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IT might strike some in today’s world as strange that an individual is being honored for standing up for the rights of certain minorities to be able to rent or buy a home, eat at a local restaurant or be given equal opportunity for a job.
This is, after all, Columbus — a community of many cultures and social backgrounds, a city where customers (regardless of the color of their skin or their social background) are assiduously courted by businesses.
It wasn’t always so. In the lifetime of many older residents, a different Columbus once existed — one in which black people were treated as second-class citizens, denied the opportunity to rent or buy certain apartments or houses, refused service at established restaurants.
That Columbus is only a thing of memory because of individuals like Owen Hungerford, who will be honored April 10 by the Columbus Human Rights Commission as the recipient of the 2013 William R. Laws Human Rights Award.
Hungerford was one in a small army of local residents who set out in the 1960s to erase a tradition of racism in Columbus that had spanned several generations. The primary victims of this institutional and personal bigotry were a small number of blacks, some of whom had recently moved to the community and others whose families had lived here for decades.
An executive with Irwin Management at the time, Hungerford had become friends with Mickey King, a young black man who had been hired as a microbiologist at Bartholomew County Hospital (forerunner of Columbus Regional Hospital). King recounted to Hungerford instances in which local real estate agents and landlords had refused to rent property to him because of his skin color.
Hungerford joined a team that included Laws (then the pastor of First Presbyterian Church), J. Irwin Miller (chairman of Cummins Engine Co. and Irwin Union Bank and Trust Co.), Lee Hamilton (then a Columbus attorney who would later represent Indiana’s 9th District in the U.S. House of Representatives) and King.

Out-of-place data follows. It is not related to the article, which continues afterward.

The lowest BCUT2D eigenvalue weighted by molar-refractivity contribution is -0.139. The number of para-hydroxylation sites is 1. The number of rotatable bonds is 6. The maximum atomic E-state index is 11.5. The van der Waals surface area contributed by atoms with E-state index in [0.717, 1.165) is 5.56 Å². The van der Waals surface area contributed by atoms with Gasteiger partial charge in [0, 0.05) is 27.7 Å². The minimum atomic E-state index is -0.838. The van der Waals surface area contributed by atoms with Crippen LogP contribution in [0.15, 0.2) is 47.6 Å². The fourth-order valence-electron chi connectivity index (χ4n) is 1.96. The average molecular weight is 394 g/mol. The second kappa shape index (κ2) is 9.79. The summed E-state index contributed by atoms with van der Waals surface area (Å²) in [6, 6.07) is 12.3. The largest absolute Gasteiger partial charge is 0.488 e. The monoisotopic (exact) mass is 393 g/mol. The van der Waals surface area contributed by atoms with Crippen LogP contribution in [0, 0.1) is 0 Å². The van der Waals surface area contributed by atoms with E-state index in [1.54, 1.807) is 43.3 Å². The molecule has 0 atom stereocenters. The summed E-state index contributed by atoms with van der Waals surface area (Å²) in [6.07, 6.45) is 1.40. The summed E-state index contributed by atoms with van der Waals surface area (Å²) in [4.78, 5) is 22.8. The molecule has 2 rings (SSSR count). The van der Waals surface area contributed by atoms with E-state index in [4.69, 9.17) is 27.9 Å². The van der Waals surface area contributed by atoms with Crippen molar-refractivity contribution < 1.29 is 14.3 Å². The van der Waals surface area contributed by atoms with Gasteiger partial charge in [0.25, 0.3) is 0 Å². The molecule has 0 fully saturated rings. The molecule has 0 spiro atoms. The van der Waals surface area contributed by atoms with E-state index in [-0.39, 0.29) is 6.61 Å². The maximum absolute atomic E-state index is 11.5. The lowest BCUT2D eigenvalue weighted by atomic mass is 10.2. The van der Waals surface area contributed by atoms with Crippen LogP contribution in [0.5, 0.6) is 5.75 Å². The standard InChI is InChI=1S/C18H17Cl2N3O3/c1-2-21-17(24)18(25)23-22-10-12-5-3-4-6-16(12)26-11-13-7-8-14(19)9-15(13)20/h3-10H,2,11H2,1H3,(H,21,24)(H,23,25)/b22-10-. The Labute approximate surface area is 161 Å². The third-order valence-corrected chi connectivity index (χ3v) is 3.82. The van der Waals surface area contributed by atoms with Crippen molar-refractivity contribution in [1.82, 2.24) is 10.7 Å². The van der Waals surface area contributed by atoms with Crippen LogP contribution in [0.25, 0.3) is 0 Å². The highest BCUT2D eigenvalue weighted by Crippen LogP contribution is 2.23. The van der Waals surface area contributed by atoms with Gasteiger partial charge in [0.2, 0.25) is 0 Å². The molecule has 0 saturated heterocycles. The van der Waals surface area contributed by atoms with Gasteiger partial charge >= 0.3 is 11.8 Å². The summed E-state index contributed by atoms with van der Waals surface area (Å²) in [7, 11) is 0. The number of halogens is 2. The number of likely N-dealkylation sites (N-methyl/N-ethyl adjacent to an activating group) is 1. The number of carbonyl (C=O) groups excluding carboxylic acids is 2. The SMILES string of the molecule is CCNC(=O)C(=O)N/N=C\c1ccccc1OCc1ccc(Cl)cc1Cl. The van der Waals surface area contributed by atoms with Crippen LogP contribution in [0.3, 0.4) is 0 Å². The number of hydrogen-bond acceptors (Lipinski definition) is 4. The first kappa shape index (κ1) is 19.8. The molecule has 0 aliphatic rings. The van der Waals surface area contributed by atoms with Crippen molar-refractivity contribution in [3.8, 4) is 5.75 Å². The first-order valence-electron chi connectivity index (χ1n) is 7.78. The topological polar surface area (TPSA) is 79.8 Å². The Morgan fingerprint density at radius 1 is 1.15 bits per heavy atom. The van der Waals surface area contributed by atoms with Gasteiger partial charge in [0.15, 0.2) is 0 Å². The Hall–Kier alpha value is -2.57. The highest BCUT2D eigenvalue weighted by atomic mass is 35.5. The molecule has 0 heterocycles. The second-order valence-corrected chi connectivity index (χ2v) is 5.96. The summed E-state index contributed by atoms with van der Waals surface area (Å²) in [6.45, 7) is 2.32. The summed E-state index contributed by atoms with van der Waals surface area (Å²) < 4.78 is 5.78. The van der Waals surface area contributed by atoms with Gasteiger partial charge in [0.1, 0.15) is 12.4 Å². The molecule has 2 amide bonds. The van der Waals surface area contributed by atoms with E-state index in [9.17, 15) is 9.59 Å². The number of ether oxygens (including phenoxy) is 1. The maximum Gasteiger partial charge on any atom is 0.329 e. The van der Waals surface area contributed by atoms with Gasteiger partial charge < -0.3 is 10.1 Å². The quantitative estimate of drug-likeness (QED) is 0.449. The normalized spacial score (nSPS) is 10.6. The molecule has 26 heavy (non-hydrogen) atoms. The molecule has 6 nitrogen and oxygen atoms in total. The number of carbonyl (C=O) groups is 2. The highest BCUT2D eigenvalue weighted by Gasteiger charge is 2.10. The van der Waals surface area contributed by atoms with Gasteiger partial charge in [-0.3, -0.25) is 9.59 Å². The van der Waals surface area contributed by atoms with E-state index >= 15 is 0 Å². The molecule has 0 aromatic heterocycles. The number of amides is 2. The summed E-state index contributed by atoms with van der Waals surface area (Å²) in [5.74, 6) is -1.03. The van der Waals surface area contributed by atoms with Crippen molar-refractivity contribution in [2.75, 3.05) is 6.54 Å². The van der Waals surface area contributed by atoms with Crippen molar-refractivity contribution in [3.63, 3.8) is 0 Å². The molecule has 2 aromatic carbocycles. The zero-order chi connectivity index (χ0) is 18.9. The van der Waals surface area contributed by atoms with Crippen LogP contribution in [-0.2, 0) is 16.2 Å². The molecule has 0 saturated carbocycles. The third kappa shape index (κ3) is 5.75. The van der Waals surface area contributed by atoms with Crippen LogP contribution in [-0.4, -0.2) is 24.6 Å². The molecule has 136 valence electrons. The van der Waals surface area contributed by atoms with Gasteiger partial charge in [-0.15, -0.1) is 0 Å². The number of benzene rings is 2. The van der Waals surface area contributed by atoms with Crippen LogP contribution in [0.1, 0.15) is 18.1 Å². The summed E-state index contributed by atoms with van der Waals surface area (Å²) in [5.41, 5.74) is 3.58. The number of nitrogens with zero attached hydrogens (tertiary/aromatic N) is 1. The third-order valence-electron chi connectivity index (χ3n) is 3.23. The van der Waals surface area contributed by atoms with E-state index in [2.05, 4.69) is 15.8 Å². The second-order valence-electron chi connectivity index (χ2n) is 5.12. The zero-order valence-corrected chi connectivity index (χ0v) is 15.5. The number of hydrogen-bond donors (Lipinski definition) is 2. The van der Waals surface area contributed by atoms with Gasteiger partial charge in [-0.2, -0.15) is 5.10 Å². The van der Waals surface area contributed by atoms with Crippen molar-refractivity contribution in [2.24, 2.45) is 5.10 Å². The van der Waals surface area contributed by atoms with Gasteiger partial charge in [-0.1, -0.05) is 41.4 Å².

In a world of greater acceptance today, it might be difficult for some to understand the difficulty of the task before these early civil rights champions, but those who lived here then can well remember the opposition that they encountered and the bitter feelings their efforts engendered.
It took courage to take the positions these men and women assumed, but in the end they paved the way to what eventually would become a much more welcoming community.
Hungerford was especially involved in the effort to convince city leaders to adopt a human rights ordinance that signaled an end to discriminatory practices of several decades standing. Today the Human Rights Commission, which was created through that ordinance, is an accepted government agency that has influenced the reshaping of personal and institutional attitudes throughout the city.
Many of those who were involved in those early struggles have since passed on. It is fitting that Hungerford should be honored now, a necessary reminder to present and future generations that rights that are taken for granted today were achieved because of the struggles of an earlier generation.
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